Parashat Tazriah draws attention to the Levitical concern with ritual purity, beginning with the postpartum mother, who is prohibited from bringing an offering, and continuing with individuals suffering from certain skin afflictions, who are isolated from the community. In both instances, the individual is described as being in a state of tumah (ritually impurity).
While this may appear off-putting to our modern sensibilities, and has even been interpreted as a punishment, the negative connotation disappears if we view tumah as a technical term. The new mother – or the individual with a skin affliction – has undergone powerful experiences that call for reflection.
We have all had experiences where we just need to step back and take some time, whether to think, to adjust, to meditate or pray. While things may be business as usual for everyone else, something has changed for you, whether this change is visible to others or not. Separation creates a temporal opportunity for reflection to take place.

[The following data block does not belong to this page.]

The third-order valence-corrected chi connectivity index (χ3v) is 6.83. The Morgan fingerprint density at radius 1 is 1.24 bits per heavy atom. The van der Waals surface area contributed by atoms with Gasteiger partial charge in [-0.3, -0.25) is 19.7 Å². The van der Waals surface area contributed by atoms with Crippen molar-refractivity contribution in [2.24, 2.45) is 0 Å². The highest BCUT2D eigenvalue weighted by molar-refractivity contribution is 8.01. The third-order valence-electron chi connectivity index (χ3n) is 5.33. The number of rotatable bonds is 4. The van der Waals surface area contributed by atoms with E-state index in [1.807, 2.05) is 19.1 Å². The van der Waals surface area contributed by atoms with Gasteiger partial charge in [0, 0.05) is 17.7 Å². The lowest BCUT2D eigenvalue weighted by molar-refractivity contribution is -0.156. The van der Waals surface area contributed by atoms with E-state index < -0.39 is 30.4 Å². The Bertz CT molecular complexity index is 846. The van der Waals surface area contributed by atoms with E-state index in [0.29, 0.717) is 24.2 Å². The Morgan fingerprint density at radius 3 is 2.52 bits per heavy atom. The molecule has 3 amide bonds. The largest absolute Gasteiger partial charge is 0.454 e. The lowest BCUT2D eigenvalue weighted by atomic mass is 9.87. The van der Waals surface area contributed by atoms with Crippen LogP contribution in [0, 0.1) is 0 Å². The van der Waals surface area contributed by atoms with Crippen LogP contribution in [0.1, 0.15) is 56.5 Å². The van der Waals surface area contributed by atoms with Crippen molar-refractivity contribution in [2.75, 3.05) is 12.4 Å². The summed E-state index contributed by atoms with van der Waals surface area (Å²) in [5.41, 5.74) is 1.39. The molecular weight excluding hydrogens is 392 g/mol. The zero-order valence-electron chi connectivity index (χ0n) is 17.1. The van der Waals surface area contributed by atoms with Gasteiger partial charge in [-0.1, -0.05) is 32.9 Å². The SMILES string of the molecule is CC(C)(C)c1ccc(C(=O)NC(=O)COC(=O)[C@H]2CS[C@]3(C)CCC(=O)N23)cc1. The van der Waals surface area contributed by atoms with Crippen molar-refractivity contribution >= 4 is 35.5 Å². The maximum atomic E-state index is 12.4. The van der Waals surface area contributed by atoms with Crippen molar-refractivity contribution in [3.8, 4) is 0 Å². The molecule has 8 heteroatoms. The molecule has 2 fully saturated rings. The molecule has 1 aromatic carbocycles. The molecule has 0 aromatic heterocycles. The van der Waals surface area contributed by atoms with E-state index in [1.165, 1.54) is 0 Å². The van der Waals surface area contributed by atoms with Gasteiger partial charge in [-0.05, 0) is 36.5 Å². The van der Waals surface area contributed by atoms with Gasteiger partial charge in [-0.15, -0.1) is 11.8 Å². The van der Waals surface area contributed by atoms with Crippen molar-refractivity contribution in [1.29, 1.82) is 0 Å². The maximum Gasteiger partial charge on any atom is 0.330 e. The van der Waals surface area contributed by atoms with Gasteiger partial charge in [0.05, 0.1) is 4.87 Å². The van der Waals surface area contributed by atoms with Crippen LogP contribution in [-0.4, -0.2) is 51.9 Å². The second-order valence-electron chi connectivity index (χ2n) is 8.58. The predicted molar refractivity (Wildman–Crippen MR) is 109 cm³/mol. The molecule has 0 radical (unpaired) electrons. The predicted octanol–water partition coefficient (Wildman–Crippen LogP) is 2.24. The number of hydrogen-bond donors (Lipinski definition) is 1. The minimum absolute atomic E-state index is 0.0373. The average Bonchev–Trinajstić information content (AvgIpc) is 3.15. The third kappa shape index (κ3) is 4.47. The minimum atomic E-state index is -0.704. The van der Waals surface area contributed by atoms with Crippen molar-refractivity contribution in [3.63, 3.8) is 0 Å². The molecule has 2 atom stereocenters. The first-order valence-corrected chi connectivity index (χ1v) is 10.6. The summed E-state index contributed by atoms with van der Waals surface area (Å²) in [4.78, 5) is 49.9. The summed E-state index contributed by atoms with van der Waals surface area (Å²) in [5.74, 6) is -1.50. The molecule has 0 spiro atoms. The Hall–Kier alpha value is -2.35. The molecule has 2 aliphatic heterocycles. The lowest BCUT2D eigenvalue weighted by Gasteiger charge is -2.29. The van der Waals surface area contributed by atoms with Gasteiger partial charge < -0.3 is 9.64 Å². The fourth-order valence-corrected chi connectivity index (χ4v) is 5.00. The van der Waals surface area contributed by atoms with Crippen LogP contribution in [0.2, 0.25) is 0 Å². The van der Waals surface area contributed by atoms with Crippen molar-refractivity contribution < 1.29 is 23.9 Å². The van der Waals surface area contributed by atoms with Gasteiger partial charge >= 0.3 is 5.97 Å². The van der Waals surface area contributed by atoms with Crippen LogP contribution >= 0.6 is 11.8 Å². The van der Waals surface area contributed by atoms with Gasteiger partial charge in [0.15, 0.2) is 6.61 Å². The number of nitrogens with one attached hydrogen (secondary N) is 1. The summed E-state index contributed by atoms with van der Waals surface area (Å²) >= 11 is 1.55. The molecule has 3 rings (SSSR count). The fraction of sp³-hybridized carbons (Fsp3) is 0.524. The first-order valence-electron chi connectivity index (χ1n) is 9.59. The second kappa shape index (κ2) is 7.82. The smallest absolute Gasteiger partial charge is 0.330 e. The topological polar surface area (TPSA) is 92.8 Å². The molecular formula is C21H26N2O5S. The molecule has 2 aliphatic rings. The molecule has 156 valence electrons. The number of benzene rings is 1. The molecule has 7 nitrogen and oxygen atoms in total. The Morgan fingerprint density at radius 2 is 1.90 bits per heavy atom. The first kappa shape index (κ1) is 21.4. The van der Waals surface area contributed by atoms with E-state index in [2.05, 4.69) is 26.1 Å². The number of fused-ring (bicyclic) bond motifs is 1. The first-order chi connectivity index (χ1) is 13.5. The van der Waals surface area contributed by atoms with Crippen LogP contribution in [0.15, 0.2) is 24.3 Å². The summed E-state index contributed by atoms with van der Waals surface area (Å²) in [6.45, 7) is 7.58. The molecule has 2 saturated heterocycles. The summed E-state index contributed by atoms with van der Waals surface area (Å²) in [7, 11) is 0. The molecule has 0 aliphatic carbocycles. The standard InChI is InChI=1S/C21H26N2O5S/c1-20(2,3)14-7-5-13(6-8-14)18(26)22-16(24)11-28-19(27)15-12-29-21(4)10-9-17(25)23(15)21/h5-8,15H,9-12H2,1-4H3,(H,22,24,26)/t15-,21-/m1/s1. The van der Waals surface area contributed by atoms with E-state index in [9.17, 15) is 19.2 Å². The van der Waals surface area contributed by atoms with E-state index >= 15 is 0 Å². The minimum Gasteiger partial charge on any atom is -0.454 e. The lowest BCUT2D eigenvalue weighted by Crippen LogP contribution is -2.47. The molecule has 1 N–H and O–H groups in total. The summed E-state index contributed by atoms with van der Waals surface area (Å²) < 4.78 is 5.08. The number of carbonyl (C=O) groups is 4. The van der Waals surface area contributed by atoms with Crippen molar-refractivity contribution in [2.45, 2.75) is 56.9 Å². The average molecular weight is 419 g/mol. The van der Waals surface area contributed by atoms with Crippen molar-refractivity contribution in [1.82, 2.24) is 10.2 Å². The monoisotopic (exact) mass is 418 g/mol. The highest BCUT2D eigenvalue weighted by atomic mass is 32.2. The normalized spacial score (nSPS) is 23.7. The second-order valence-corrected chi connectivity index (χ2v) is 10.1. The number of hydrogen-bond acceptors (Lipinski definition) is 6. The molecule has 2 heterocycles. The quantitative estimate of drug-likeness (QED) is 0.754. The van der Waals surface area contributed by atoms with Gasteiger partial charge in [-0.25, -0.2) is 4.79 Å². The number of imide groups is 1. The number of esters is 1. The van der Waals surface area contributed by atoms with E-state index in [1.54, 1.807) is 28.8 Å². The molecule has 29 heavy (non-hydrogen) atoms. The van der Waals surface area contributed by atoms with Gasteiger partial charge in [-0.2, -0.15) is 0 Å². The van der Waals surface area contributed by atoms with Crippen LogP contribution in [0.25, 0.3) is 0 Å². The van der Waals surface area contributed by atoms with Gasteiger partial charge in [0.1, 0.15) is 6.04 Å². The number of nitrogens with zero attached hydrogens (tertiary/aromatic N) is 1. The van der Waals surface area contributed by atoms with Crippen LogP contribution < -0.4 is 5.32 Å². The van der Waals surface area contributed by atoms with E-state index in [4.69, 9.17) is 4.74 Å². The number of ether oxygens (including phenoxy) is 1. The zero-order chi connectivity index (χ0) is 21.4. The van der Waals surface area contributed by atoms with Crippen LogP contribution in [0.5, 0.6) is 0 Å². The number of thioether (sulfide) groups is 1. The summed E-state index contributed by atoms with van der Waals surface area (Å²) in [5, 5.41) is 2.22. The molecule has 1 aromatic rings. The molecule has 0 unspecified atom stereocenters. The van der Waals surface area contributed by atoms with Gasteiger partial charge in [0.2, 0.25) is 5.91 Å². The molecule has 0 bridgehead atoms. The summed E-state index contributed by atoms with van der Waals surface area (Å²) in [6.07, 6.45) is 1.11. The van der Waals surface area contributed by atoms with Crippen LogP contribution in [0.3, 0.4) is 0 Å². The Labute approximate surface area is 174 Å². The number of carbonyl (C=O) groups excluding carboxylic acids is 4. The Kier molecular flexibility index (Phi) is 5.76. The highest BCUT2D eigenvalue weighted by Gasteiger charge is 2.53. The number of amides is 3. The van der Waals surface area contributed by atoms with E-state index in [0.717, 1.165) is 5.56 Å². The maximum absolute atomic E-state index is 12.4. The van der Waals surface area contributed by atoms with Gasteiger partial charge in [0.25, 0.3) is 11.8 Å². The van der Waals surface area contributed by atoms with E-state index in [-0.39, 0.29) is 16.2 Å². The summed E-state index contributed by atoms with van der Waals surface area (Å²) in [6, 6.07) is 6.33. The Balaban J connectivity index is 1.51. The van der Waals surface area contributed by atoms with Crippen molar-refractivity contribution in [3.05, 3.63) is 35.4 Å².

Such an interlude for reflection can occur on a communal level as well. This week we read the last of the arba parshiyot, four special Torah readings that take place on Shabbatot from before Purim until Pesach. Shabbat ha-Hodesh coincides with the Shabbat on or before Rosh Hodesh Nisan, and the additional Torah reading is all about the preparation for the first Pesach and the laws of the holiday.
That first Pesach was a powerful event that dramatically changed us as a people. We relive this formative episode at our sedarim. As with the personal experience of the postpartum mother or an individual afflicted with an illness, Pesach is both traumatic and transformative, albeit on a communal level. A seven- or eight-day separation from our daily routine allows us to delve into the experience and savour the changes spiritually.